kewms wrote:I'm always confused by this line of thinking, though. Unless you're planning to buy a Mac, what difference does it make that Win Scrivener is different from Mac Scrivener? As a Windows user, your choice is between Scrivener and other applications that work on PCs.
Perhaps my experience will make this line of thinking (complaining that Windows development is so far behind Mac development) clearer.
I discovered Scrivener and loved it, after having struggled with writing my first book trying to use Word's buggy "master documents" feature. I fell in love with the ability to structure, outline, subdivide, reorganize, and write nonlinearly, and so I bought it. I use Scrivener (Win 1.9.9) and appreciate what it is more than I can say.
But I came to the point where I wanted to use something akin to Word's "track changes" feature. It's the only thing I miss from Word. Poking around in the software doesn't yield anything, so I Google, and hey! Scrivener offers the ability to "Compare Snapshots." That's exactly what I want! So I start messing around and find out that, no, sorry, that's only on the Mac version of the program.
And then I find out that Mac users have had this feature for years, but Windows users can't get it until the entire Windows version is brought up to Mac 3.x. I don't care about all the new eye candy or other features; I just want to compare snapshots, but I can't get that until the new version comes out.
Now, from a development standpoint,I totally get it: there's no point in tinkering with an old Windows codebase when the entire thing is going to need to be overhauled anyway. But we're told "sometime in 2018" (this is 2017 when I'm finding all this out). So I wait. And I wait. Not being adventuresome, I don't download the beta, which in retrospect maybe I should have done. But I'm told that there are compile problems. So I wait.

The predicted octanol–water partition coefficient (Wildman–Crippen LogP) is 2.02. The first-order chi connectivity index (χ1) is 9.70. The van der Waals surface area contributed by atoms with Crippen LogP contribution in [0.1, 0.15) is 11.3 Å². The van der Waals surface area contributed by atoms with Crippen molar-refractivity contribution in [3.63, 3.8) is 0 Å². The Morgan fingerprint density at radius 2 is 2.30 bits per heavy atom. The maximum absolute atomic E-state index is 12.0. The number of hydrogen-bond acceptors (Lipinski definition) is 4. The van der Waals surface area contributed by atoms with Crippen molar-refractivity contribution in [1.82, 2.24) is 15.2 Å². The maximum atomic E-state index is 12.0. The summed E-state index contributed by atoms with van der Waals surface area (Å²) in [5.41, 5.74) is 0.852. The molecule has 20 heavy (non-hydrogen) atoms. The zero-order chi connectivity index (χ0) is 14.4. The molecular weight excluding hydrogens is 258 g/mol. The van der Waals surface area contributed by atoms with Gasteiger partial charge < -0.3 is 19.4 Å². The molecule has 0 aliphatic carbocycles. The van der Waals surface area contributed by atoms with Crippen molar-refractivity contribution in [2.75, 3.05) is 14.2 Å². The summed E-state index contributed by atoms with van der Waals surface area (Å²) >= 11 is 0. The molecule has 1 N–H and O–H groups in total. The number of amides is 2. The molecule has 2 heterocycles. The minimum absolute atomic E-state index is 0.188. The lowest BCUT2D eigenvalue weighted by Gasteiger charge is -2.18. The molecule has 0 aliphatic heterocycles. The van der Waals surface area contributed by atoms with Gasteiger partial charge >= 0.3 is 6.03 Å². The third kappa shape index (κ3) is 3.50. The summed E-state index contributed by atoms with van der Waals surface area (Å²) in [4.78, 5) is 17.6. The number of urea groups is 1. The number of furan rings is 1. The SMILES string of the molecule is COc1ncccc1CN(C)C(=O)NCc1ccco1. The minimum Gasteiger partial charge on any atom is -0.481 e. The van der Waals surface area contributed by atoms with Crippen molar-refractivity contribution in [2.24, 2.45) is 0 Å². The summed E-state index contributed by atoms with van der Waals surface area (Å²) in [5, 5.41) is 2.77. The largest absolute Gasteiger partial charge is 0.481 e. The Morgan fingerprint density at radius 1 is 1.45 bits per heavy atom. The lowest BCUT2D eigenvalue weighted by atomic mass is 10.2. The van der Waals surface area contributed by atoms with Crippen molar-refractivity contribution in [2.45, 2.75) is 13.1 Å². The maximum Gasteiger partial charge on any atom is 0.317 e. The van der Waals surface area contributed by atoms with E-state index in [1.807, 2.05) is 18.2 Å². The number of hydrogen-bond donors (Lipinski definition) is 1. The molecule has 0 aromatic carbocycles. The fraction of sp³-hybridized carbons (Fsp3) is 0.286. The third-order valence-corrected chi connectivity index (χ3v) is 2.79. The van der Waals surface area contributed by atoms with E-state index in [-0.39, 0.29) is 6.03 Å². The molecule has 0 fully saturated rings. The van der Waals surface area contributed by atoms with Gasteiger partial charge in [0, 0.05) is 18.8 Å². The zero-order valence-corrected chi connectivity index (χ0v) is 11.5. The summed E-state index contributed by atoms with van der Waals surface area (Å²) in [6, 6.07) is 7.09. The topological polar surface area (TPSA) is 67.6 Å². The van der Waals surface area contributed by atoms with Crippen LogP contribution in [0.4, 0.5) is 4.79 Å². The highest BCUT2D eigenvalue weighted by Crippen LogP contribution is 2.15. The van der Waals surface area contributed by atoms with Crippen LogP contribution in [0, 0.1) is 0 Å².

Here's the thing. I'm not waiting for Ulysses. It's a Mac program, only being developed for Macs. No problem. I respect that. But when a program is being marketed to two platforms under the same name, you expect more or less the same features. L&L is charging the same amount for both programs. One would expect them to be equivalent.
But this is the marketplace. I get it: I agreed to the price and I got what I paid for. Strictly speaking, I don't have the right to expect anything else. But now that I've been tantalized by the promise that "Scrivener" does exactly the thing I want it to do, it would be really, really nice if the "Scrivener" that I own would do it, too.
If L&L is going to market substantially different products, I suggest that they be honest and change the name of the Windows version of Scrivener to something else. Otherwise, they are basically capitalizing on the name of an up-to-date program to sell a severely out-of-date one.